Your Point Bob article left out one of its really great assets — the airport. And, yes, it could be easily missed as it only has a 2,200-foot grass strip that may look more like a cow pasture than a runway. But, hey, it’s an airport that kinda puts the frosting on the cupcake (Pt. Bob is too small to give it a full cake measure). What more could you ask to have on a small spit of land — a marina, a golf course and a really cool grass strip airport?
You Go, Bob.
My attention was caught by an article appearing in the Bellingham Herald several weeks ago concerning Sanitary Service Company’s plan to test out the feasibility of reducing their carbon footprint by eliminating the separate pickup of kitchen and yard waste, along with the jobs associated with it. Thus, the kitchen waste would now be integrated with the garbage.
Let's step back here for a little review of Composting 101. Aerobic (with oxygen) composting vs. anaerobic (without O2).
The latter produces methane, CH4, whereas the former does not. Methane is 26 times more potent than carbon dioxide as a greenhouse gas. Composting kitchen and garden waste is an aerobic process whereas commingling these with the garbage results in the anaerobic, methane-producing stinky piles found around the world such as the piles in Mumbai where the marginalized pick over the piles for valuables. These people eventually get habituated to the stink since one can get used to almost anything. Global emissions from garbage waste have almost doubled since 1970.
Composting organic matter (i.e. kitchen and garden waste along with garbage) is a “good” recipe for a local version of the Mumbai piles where CH4 is created in large quantities with very little effort. If you attended UW football games in the '60s you would have observed methane flames emanating from the landfill that eventually became the sport complex and parking lot of today, on the north side of the stadium. Go Huskies.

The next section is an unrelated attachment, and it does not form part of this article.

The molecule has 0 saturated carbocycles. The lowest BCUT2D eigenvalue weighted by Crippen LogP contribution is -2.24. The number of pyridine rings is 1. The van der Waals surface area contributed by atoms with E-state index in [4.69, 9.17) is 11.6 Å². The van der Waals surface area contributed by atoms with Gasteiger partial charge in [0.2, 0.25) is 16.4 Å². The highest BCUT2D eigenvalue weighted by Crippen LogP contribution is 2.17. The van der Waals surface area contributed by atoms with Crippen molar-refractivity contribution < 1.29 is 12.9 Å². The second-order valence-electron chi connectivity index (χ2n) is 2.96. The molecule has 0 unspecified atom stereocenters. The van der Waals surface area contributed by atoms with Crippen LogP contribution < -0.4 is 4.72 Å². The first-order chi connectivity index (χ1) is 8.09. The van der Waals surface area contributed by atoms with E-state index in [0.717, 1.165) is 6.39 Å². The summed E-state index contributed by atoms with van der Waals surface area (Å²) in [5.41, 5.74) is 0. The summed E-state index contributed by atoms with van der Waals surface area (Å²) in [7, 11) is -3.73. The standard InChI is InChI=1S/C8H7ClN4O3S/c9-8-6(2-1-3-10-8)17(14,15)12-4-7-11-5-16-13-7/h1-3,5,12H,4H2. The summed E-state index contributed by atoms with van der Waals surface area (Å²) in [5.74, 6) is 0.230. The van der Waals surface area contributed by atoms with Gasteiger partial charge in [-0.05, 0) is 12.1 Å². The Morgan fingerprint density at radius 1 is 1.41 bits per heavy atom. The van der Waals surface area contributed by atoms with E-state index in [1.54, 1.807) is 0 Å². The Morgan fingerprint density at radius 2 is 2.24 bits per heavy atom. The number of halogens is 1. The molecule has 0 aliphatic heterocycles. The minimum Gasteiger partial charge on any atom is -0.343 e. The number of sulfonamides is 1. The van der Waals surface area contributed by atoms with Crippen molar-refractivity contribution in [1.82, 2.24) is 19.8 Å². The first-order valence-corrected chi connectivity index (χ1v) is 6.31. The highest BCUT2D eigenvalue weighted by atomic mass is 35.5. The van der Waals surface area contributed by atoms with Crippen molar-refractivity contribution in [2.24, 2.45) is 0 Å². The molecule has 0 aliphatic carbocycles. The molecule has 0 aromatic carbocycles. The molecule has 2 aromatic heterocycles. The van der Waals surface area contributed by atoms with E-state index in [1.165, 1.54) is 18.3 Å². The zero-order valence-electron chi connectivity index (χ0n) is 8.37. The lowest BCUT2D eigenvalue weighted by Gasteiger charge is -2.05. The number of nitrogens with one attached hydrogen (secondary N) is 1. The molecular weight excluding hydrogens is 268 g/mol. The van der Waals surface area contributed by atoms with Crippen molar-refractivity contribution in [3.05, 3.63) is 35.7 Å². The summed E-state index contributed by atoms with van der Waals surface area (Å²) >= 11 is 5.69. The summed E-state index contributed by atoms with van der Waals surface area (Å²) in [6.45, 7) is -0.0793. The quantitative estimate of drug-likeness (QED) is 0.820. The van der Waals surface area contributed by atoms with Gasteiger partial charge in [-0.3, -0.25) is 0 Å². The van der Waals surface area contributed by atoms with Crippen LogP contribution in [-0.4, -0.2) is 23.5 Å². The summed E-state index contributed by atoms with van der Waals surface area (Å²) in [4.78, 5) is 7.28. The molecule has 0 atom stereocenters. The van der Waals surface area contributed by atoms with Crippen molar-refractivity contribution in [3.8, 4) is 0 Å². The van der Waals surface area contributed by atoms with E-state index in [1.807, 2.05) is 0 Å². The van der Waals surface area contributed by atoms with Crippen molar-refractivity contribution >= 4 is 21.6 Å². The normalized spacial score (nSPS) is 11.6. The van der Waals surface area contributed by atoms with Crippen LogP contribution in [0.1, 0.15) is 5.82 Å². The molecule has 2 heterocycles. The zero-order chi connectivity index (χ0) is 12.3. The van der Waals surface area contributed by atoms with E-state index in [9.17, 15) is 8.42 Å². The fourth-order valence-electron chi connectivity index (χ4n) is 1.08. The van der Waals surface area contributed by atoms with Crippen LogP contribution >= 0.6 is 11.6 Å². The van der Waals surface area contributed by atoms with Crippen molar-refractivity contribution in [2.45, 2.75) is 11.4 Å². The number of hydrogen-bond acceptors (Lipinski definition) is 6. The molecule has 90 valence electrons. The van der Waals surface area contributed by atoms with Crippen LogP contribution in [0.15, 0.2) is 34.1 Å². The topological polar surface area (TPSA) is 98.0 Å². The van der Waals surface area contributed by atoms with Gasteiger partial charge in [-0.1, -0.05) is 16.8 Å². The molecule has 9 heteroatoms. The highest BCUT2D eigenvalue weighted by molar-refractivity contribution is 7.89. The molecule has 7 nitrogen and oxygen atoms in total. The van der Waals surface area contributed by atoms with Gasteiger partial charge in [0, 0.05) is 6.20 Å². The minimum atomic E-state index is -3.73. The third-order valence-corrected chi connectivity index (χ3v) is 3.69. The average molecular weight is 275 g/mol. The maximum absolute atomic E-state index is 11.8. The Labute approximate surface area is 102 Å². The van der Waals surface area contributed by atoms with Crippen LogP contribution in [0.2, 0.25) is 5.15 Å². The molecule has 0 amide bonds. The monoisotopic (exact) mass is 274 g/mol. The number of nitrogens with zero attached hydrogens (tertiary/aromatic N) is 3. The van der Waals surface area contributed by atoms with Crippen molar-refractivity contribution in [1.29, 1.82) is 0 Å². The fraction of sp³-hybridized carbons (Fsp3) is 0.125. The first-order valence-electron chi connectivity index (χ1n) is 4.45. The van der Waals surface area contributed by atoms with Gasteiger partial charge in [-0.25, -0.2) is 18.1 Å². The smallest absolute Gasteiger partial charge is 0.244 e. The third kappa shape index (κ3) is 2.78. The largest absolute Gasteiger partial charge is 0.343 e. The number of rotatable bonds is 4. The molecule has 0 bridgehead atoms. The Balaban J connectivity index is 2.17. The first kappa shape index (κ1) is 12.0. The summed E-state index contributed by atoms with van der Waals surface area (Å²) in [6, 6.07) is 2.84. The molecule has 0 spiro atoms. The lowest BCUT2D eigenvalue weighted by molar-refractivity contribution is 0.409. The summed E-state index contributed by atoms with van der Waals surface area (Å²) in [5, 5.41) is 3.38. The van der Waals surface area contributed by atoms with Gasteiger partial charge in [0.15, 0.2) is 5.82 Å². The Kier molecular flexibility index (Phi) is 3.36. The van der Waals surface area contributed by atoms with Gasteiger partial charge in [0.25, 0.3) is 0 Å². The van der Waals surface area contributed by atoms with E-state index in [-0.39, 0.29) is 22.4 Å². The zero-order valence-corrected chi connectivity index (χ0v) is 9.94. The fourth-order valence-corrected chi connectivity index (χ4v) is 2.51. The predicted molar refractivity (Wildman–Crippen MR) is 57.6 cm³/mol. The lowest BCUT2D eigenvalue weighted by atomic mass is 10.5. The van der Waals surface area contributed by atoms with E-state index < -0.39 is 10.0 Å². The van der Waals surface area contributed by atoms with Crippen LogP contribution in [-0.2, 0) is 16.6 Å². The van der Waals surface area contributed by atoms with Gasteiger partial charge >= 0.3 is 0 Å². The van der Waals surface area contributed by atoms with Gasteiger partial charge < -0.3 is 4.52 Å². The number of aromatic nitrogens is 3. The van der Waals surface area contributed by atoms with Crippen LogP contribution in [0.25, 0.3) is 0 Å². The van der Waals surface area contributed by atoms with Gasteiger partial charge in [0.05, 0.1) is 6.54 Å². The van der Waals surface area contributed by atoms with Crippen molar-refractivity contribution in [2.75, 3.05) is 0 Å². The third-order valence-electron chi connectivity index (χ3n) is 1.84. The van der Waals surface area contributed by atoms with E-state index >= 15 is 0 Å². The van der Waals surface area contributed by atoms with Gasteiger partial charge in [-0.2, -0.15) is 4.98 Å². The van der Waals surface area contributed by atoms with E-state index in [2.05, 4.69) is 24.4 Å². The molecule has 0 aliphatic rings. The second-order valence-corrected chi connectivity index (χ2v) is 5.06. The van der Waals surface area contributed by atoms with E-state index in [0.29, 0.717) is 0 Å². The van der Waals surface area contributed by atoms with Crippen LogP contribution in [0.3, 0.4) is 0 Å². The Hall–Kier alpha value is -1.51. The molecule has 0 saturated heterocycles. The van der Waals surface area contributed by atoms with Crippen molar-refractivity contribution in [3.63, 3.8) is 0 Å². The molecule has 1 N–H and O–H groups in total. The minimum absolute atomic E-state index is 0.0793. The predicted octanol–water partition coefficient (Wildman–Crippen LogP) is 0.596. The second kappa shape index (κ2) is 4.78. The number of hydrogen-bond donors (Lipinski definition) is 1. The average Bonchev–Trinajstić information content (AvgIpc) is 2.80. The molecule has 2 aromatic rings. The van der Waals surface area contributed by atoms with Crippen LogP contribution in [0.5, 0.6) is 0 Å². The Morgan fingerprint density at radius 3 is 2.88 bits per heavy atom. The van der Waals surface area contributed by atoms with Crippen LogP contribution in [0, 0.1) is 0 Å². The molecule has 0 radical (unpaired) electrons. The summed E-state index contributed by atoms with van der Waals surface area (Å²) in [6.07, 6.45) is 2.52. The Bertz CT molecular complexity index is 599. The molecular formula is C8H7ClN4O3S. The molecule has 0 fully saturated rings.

My suggestion to SSC is to take a long look in the mirror. It won’t be a very pretty picture you encounter. It's time for SSC and the rest of us to forge a sustainable path forward and hand a better community and world off to those who follow us.
I have seen the most recent musings of the County Council to tiptoe down the same anaerobic path leading to the proverbial carbon dump rat hole and will have another missive ready for next time. For more details regarding composting visit: firstname.lastname@example.org.
Re: “Blossom blowouts, Greek myths and Earth Day,” April 13.
At the risk of sounding strange, whenever I see recorded footage of the Earth from an orbiting source, I think I actually feel a sense of love for the planet below, everyone's sole spaceship.
The perspective-changing awe experienced by astronauts when gazing down at Earth makes me wonder: If a large portion of the planet's most freely-polluting corporate CEOs, governing leaders and over-consuming/disposing individuals rocketed far enough above Earth for at least a day's orbit, while looking below, would it have a sufficiently profound effect on them to change their apparently unconditional political/financial support of Big Fossil Fuel?
Frank Sterle Jr.
White Rock, British Columbia
I was pleased to read Dr. William Lombard's guest essay in CDN. From personal experience, I can attest to the importance of Advance Care Planning for oneself and for a person's loved ones for end-of-life care.
My husband and I had not adequately addressed what medical interventions he would have been willing to submit himself to until it was too late. While he was in the intensive care unit, I was anguished over making the right decisions for him when he couldn't speak for himself. If I had read an article such as Dr. Lombard's, it could have been the catalyst to "have the conversation" and, as a consequence, soften my grief.
For that reason, I urge everyone over 18 years old to make a plan. Consider an advance care plan as a gift of love.
Also, I urge Cascadia Daily News to publish (at least) monthly articles on health-related topics such as Dr. Lombard's. Essays by medical professionals would be an incalculable benefit to our community.